Baldur’s Gate 3 and Alan Wake 2 Reveal the Best Video Game Trend of 2023
Alan Wake 2: The Musical on Broadway when?
This year has seen many musically minded games. Hi-Fi Rush mixed rhythm, action, and an exceptional soundtrack, while Goodbye Volcano High’s central songs are a highlight of the game’s storytelling. But though both of these games are music-centric, they don’t count as musicals in the traditional sense of songs forwarding the narrative as vessels for character emotions. Two of the most celebrated games of this year, however, do fit the musical mold.
Both Baldur’s Gate 3 and Alan Wake 2 surprise players with sumptuous musical scenes that feel right at home on Broadway or in a Disney movie. While unexpected and jarring, these scenes work so well in both games because they highlight how the medium can succeed as a melting pot of other art forms.
Let's look at Baldur’s Gate 3 first. The demon Raphael is a constant presence in the game, one who offers the player a deal that clearly comes with strings attached. He rears his head every so often to remind the player about the pact or to push their buttons in dire circumstances. In my playthrough, my annoyance with Raphael grew larger every damn meeting with him. So, it came as a welcome catharsis when I finally got to face him in combat. Then to my surprise, almost like the game understood my emotional release, a voice started singing mid-combat.
It wasn’t mine though, it was Raphael’s. This is “Raphel’s Final Act,” a decadent song the demon sings while facing you and your party down. It is a hilarious element to an already climactic fight, one that gives the exaggerated persona of Raphael even more space to take up with a bonafide villain song. In a game that gives players so much freedom and bursts with stories, “Raphael’s Final Act” is just one more feather in the cap of Baldur’s Gate 3.
Alan Wake 2’s inclusion of a musical number is even more surprising, but perhaps even more effective at pushing the narrative along. Remedy Entertainment’s latest release pushes the studio’s pension for mixing media to its limits, as the game switches between in-game and live-action numerous times in its twisting meta-story. The influences of television, movies, books, and more are worn on Alan Wake 2’s sleeve.
During a trippy section of Alan’s adventures in the Dark Place, the In Between with Mr. Door production transforms from a talk show into a musical number starring Mr. Door, Alan, and even Sam Lake (the studio’s creative director who is a personality of his own). In classic musical fashion, the rock-opera number of Alan Wake 2 is a vehicle for revealing more about the inner workings of the characters. “We Sing,” as this chapter is titled, functions as the all-important “I Want” song in any musical — highlighting Alan’s motivations and the stakes of the game itself.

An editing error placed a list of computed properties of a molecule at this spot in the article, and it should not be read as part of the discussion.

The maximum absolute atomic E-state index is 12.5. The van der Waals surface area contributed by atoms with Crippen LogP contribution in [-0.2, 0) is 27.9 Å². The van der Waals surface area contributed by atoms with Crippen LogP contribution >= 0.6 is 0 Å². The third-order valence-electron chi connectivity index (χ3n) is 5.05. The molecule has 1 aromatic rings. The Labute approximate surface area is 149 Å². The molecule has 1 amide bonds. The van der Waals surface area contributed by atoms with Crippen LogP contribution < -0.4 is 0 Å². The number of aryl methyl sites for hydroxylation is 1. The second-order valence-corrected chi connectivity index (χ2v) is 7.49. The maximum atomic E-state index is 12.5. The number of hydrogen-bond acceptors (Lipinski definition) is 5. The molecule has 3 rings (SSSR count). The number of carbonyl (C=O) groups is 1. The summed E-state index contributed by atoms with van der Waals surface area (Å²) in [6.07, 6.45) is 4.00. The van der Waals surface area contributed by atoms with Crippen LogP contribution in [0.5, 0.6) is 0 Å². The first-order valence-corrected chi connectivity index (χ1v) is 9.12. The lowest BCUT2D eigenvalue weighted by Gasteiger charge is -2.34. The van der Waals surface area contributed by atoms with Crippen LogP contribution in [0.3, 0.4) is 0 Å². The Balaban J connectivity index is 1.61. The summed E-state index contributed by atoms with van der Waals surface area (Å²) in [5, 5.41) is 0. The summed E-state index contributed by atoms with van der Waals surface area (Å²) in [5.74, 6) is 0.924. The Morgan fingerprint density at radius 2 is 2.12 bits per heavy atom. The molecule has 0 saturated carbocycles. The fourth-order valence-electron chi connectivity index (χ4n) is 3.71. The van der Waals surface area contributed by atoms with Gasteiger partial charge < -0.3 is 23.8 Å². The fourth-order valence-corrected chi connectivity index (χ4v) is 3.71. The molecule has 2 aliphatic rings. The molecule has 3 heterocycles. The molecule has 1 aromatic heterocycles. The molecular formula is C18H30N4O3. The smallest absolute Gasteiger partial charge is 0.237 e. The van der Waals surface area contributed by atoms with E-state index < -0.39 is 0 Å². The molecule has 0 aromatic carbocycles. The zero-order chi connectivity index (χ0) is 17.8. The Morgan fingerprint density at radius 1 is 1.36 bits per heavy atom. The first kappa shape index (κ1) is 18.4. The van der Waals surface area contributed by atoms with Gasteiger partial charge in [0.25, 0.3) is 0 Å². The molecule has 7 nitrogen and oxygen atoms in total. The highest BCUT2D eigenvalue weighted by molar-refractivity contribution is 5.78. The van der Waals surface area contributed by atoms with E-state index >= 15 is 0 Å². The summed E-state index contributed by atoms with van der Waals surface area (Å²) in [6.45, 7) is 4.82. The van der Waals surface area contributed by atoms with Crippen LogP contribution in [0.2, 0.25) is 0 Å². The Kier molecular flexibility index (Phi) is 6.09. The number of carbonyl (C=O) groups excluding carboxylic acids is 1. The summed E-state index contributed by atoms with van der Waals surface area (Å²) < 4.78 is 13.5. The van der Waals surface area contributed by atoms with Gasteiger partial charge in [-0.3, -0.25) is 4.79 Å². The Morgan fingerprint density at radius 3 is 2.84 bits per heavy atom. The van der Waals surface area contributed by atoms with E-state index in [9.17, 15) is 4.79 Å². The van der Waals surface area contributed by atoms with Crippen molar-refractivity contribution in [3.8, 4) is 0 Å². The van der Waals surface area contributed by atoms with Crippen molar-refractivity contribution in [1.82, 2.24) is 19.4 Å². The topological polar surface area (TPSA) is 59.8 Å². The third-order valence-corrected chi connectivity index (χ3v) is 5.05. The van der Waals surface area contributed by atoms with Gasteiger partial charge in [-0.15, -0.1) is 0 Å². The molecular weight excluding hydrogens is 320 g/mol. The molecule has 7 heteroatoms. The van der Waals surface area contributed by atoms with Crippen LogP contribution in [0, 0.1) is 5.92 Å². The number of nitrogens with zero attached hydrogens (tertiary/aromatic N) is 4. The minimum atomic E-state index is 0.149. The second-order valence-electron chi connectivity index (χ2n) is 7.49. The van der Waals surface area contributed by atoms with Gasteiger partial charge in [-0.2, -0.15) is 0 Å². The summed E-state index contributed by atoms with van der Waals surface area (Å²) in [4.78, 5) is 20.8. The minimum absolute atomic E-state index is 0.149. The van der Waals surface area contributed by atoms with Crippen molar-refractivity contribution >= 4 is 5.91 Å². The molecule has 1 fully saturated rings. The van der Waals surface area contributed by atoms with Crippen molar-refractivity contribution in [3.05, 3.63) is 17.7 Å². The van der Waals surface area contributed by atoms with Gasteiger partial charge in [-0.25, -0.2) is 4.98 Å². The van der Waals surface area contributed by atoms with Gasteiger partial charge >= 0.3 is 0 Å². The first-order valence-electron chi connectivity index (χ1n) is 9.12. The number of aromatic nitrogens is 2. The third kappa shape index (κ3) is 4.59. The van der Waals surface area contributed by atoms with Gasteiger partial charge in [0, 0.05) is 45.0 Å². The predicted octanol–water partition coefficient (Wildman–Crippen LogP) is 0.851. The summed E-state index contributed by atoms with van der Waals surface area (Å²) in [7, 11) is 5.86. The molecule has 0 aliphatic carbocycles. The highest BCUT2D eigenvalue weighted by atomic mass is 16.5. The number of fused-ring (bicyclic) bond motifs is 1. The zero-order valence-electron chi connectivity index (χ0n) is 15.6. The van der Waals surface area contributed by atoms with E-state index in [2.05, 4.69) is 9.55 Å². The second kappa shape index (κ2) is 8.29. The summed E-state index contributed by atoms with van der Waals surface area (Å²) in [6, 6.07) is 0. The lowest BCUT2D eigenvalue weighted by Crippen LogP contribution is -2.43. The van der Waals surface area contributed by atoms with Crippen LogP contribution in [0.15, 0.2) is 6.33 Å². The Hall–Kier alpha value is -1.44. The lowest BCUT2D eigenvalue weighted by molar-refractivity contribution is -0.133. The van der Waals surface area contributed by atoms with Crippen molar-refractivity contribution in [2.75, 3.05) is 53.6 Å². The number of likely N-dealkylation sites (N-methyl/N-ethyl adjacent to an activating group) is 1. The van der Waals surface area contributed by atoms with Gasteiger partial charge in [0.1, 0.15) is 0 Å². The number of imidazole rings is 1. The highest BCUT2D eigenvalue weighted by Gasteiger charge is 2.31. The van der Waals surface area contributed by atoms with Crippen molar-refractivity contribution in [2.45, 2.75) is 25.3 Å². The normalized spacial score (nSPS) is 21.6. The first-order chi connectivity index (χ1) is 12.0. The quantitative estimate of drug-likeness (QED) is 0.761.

The tonal shift of the moment is a wild swing, but one that pays off in a game whose narrative is all about the art of storytelling across mediums. As a window into the protagonist, it pulls off exposition with the flair only a musical can and keeps the players interested the entire time. As a plus, the song is catchy as hell, and I have been mumbling it to myself for the past several days.
There is a number in the musical Something Rotten! — itself a send-up of musical theater — called “A Musical.” Before the number starts in full, the show’s main character has the concept of a musical explained to him, after which he remarks, “Who on Earth is going to sit there while an actor breaks into song? What possible thought could the audience think, other than this is horribly wrong?” It’s an acknowledgment of the inherent absurdity of musicals. But theater and video games have a shared DNA, much of which comes down to the strangeness of both mediums and how they require a contract with the audience to succeed. To play a game or to watch a musical is to meet the art halfway and suspend disbelief to let the art shine for what it is.
Both Baldur’s Gate 3 and Alan Wake 2 stretch this contract to its limits by shifting their respective tones to musical theater for a short time. But this willingness to have fun is part of what makes them such standout experiences for players. While not every creative risk in these games revolves around a musical number, they are all equally done with great conviction.
Some might ask, like the protagonist of Something Rotten! does, “And people actually like this?” to which I respond in the words of another character from the show, “No! They love it!”